Monday, October 31, 2016

EVENTS: Whole Foods Market community outreach & CTA red line extension history

Community outreach for the Whole Foods Market Distribution Center to be built on 111th Street will be held at Gwendolyn Brooks College Prep auditorum located at 250 E. 111th Street and enter parking at 111th & King Drive door 36. As per information noted at the 9th Ward meeting if you have a trade they are hiring at this event. To pre-register call 888.642.5023 or email pullmanpark @ sbcglobal.net

Also a public hearing for the CTA red line extension project's draft environmental impact statement (EIS) to take place at the St. John MB Church at 211 E. 115th Street on Tuesday, Nov. 1, 2016 from 5:30 - 7:30 PM.

Please refer to the flyers below

#halloween haunted house

5th district haunted house at 727 E. 111th St. on Oct. 31 from 4 PM to 8PM all children must be accompanied by an adult

Saturday, October 29, 2016

EVENT: Red line extension hearing

A public hearing for the red line extension project's draft environmental impact statement (EIS) to take place at the St. John MB Church at 211 E. 115th Street on Tuesday, Nov. 1, 2016 from 5:30 - 7:30 PM. For more information please refer to the flyer below.

Friday, October 28, 2016

Events

5th district haunted house at 727 E. 111th St. on Oct. 31 from 4 PM to 8PM all children must be accompanied by an adult

Community outreach for the Whole Foods Market Distribution to be built on 111th Street held at Gwendolyn Brooks College Prep auditorium located at 250 E. 111th Street and enter parking at 111th & King Drive door 36. As per information noted at the 9th Ward meeting if you have a trade they are hiring at this event. To pre-register call 888.642.5023 or email pullmanpark@sbcglobal.net

This information was provided at the 9th ward meeting on Tuesday.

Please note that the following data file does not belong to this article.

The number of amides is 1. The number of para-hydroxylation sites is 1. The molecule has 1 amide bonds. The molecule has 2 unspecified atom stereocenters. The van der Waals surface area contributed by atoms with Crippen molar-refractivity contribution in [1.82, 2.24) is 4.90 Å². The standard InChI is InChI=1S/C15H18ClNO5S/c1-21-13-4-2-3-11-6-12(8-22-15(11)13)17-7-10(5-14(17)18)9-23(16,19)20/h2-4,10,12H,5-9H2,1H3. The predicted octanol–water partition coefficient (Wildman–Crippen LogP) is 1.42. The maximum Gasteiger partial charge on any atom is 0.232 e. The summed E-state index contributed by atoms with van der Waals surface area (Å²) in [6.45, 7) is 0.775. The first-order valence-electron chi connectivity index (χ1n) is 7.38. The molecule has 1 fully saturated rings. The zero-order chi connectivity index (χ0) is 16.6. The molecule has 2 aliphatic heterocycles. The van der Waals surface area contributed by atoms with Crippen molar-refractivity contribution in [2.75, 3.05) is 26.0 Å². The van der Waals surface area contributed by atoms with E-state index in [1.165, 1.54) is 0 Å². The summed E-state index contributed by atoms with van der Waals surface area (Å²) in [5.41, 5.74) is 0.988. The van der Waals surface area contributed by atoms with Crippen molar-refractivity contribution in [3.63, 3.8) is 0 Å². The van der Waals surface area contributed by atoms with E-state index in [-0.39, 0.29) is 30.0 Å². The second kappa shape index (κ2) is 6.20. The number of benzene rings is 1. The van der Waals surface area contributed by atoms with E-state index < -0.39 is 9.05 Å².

Wednesday, October 26, 2016

What's new with ICE Theaters?

ICE Theaters Lawndale 10 by Costar Group
To be transparent, I edited the post regarding the death of ICE Theaters owner Donzell Starks that had been published earlier this month. The reason why is because there was no need to be stuck in some negativity as I realize there are a few people who might still mention the "hostile takeover" of the Chatham 14 from over four years ago.

Originally when the blog post was published - and before any editing - was the inclusion of a link to a Crain's article from August 2015. It showed that ICE Theaters - or referred to as a Donzell Starks venture - had filed for bankruptcy. Starks' untimely demise was clearly a shock, but finding this article looking for any published reports in the mainstream media of Donzell's death was also a shock.

From 1997 to 2012, the Chatham theaters had been owned and operated by ICE Theaters. Then after a business dispute ICE moved to the ICE Theaters Lawndale 10 as their company headquarters. I called the showtimes phone number sometime in 2014 as I saw that the official company FB page had stopped updating- save for one random post regarding Serena Williams. Learned at that time that the Lawndale facility had been closed in December 2013 open only for private events.